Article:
So, it’s 1:35 AM and I’ve just finished watching “The Babadook,” a new Australian horror film from first-time writer/director Jennifer Kent. Normally I would wait until tomorrow to type up this review, but I’d much rather do it now. Why? Well, I’m not quite ready to sleep without the lights on and the lightest creak in my house would probably make me jump out of whatever position I might be in. That’s right readers, “The Babadook” is THAT scary.
The movie focuses on Amelia (Essie Davis), a single mother caring for her six-year old son Samuel (Noah Wiseman). Samuel, with bags under his eyes and a scream equal to nails on a chalkboard, makes homemade weapons to fight off monsters and lashes out at anyone telling him how weird he is. Amelia pulls him out of school and tries hard to connect with her son, but it’s extremely difficult given his strange nature and how lonely they both are. One night, Samuel picks out a red book from his shelf and asks his mother to read it to him. The book, “Mister Babadook,” is the story of a monster that knocks at the door of sleeping children and slowly overtakes their lives. Amelia and Samuel have never seen the book before and toss it aside, but things start to happen: thumps are heard in the house, Amelia is losing sleep more and more, Samuel keeps talking about the Babadook and Amelia is starting to lose herself. The more she tries to shut the Babadook out, the more it knocks at her bedroom door.
There is no form of Hollywood gleam or shine to “The Babadook,” as the characters and settings are smothered in messy hair, pale skin and pitch black coloring. Everything in the movie is unpleasant as the gloom creeps up on Amelia and Samuel. Kent also has a great use of time lapses to keep things moving but not taking away the feeling of dread in the very next scene. No matter who is trying to help Amelia, Kent shoots them all like boogeymen out to get Amelia. The main actors, Davis and Wiseman, are excellent for their anti-chemistry and general fear of one another. Davis shows how horrified Amelia is, whether that be of the Babadook or of her own feelings for her son. Wiseman may be one of the creepiest kids in a horror movie since Samara in “The Ring,” but he still keeps a shred of innocence throughout the movie. The horror of the movie itself is fantastically frightening by using little creaks and bumps in the house at night with mental tricks during the day. The audience gets to see bits of the Babadook, but only in the nightmares and hallucinations of Amelia that makes the audience question if it’s real or in her head. But when the Babadook is finally let in, snuggle up with a loved one and take deep breaths because it will haunt you well after the movie is over.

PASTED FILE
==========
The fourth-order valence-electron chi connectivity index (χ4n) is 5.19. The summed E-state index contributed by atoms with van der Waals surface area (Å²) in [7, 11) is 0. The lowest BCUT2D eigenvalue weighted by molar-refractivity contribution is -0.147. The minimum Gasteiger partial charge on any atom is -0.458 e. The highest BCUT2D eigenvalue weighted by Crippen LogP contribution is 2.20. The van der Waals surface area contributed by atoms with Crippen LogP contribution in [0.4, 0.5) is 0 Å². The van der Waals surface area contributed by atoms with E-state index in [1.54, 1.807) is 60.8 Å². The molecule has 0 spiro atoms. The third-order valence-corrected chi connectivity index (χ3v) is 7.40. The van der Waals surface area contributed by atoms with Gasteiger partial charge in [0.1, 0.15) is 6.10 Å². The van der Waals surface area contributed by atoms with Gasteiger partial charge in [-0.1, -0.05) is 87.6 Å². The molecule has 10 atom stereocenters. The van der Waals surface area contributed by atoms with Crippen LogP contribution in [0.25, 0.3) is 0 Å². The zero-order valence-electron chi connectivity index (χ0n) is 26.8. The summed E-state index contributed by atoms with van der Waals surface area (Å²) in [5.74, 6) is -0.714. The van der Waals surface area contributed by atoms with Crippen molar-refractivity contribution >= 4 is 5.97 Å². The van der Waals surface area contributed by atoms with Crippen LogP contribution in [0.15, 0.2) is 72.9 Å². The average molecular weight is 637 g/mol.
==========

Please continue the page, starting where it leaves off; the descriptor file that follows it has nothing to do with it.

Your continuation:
In a year full of piss-poor mainstream horror movies like “Annabelle,” “Ouija,” and the god-awful “As Above, So Below,” the unsettling nature of “The Babadook” is a breath of fresh air. Something that doesn’t rely on cliches and overcompensating music to scare people, but well-crafted atmosphere and committed performances instead. For that to come from an unknown director is noteworthy, but from a rookie writer/director is something worth major applause. I’ll admit in it losing a tad of steam in the final act, but it’s now 2:08 AM and I still don’t want to sleep in the dark yet because of this movie. It’s the scariest movie of the year, maybe of the last 10 years, and certainly one of the best movies this year. You may not want to let the Babadook in your nightmares, but you’d be a fool not to let Ms. Kent try to scare you sleepless.
Final Verdict: 4 out of 4 stars